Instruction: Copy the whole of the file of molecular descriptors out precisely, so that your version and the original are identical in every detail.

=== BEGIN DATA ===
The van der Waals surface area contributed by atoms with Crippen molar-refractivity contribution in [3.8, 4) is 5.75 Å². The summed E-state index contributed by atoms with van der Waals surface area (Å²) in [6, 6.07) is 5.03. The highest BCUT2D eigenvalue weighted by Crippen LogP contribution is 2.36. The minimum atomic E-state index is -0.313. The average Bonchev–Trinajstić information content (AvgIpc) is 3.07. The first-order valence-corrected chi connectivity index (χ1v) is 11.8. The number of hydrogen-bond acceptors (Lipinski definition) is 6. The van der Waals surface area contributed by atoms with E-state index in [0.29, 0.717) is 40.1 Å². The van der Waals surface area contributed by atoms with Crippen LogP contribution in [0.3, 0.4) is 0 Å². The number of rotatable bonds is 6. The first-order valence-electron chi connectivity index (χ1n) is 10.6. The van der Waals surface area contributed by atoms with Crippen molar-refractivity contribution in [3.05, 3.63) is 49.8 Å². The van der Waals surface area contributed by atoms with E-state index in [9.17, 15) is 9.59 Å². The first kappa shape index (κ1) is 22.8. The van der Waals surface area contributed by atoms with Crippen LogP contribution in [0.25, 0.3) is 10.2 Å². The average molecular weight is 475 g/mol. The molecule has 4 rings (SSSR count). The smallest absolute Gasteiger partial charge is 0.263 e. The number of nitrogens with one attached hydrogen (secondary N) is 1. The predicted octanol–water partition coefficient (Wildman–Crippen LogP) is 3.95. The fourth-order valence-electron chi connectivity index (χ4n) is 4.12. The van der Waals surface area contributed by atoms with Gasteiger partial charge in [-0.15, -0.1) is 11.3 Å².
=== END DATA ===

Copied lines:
The van der Waals surface area contributed by atoms with Crippen molar-refractivity contribution in [3.8, 4) is 5.75 Å². The summed E-state index contributed by atoms with van der Waals surface area (Å²) in [6, 6.07) is 5.03. The highest BCUT2D eigenvalue weighted by Crippen LogP contribution is 2.36. The minimum atomic E-state index is -0.313. The average Bonchev–Trinajstić information content (AvgIpc) is 3.07. The first-order valence-corrected chi connectivity index (χ1v) is 11.8. The number of hydrogen-bond acceptors (Lipinski definition) is 6. The van der Waals surface area contributed by atoms with E-state index in [0.29, 0.717) is 40.1 Å². The van der Waals surface area contributed by atoms with Crippen LogP contribution in [0.3, 0.4) is 0 Å². The number of rotatable bonds is 6. The first-order valence-electron chi connectivity index (χ1n) is 10.6. The van der Waals surface area contributed by atoms with Crippen molar-refractivity contribution in [3.05, 3.63) is 49.8 Å². The van der Waals surface area contributed by atoms with E-state index in [9.17, 15) is 9.59 Å². The first kappa shape index (κ1) is 22.8. The van der Waals surface area contributed by atoms with Crippen LogP contribution in [0.25, 0.3) is 10.2 Å². The average molecular weight is 475 g/mol. The molecule has 4 rings (SSSR count). The smallest absolute Gasteiger partial charge is 0.263 e. The number of nitrogens with one attached hydrogen (secondary N) is 1. The predicted octanol–water partition coefficient (Wildman–Crippen LogP) is 3.95. The fourth-order valence-electron chi connectivity index (χ4n) is 4.12. The van der Waals surface area contributed by atoms with Gasteiger partial charge in [-0.15, -0.1) is 11.3 Å².